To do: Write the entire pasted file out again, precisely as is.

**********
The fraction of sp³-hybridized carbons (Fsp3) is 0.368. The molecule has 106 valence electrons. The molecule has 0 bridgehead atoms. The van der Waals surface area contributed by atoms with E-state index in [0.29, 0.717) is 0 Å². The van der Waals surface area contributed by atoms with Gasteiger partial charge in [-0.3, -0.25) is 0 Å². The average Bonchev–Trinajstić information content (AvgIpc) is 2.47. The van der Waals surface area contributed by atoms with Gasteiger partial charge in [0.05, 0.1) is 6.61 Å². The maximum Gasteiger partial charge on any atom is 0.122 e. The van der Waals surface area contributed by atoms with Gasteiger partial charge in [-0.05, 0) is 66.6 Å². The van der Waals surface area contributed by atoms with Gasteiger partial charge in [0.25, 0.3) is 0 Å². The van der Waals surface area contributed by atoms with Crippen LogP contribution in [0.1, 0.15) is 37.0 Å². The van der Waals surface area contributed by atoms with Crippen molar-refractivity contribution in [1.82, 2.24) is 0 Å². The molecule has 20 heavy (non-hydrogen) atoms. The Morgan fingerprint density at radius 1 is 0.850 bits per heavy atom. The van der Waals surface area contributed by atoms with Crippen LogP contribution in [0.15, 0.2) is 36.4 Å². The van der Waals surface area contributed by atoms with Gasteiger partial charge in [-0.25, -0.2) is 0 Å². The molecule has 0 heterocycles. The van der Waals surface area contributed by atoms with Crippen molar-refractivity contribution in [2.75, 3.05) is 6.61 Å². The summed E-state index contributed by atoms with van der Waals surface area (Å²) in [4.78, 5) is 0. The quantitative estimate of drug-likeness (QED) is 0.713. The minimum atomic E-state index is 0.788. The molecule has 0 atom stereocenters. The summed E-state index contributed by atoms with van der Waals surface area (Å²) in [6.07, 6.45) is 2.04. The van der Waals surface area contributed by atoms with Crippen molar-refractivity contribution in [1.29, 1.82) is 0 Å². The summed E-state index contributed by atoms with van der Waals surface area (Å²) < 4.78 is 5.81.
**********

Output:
The fraction of sp³-hybridized carbons (Fsp3) is 0.368. The molecule has 106 valence electrons. The molecule has 0 bridgehead atoms. The van der Waals surface area contributed by atoms with E-state index in [0.29, 0.717) is 0 Å². The van der Waals surface area contributed by atoms with Gasteiger partial charge in [-0.3, -0.25) is 0 Å². The average Bonchev–Trinajstić information content (AvgIpc) is 2.47. The van der Waals surface area contributed by atoms with Gasteiger partial charge in [0.05, 0.1) is 6.61 Å². The maximum Gasteiger partial charge on any atom is 0.122 e. The van der Waals surface area contributed by atoms with Gasteiger partial charge in [-0.05, 0) is 66.6 Å². The van der Waals surface area contributed by atoms with Gasteiger partial charge in [0.25, 0.3) is 0 Å². The van der Waals surface area contributed by atoms with Crippen LogP contribution in [0.1, 0.15) is 37.0 Å². The van der Waals surface area contributed by atoms with Crippen molar-refractivity contribution in [1.82, 2.24) is 0 Å². The molecule has 20 heavy (non-hydrogen) atoms. The Morgan fingerprint density at radius 1 is 0.850 bits per heavy atom. The van der Waals surface area contributed by atoms with Crippen LogP contribution in [0.15, 0.2) is 36.4 Å². The van der Waals surface area contributed by atoms with Gasteiger partial charge in [-0.25, -0.2) is 0 Å². The molecule has 0 heterocycles. The van der Waals surface area contributed by atoms with Crippen molar-refractivity contribution in [2.75, 3.05) is 6.61 Å². The summed E-state index contributed by atoms with van der Waals surface area (Å²) in [4.78, 5) is 0. The quantitative estimate of drug-likeness (QED) is 0.713. The minimum atomic E-state index is 0.788. The molecule has 0 atom stereocenters. The summed E-state index contributed by atoms with van der Waals surface area (Å²) in [6.07, 6.45) is 2.04. The van der Waals surface area contributed by atoms with Crippen molar-refractivity contribution in [1.29, 1.82) is 0 Å². The summed E-state index contributed by atoms with van der Waals surface area (Å²) < 4.78 is 5.81.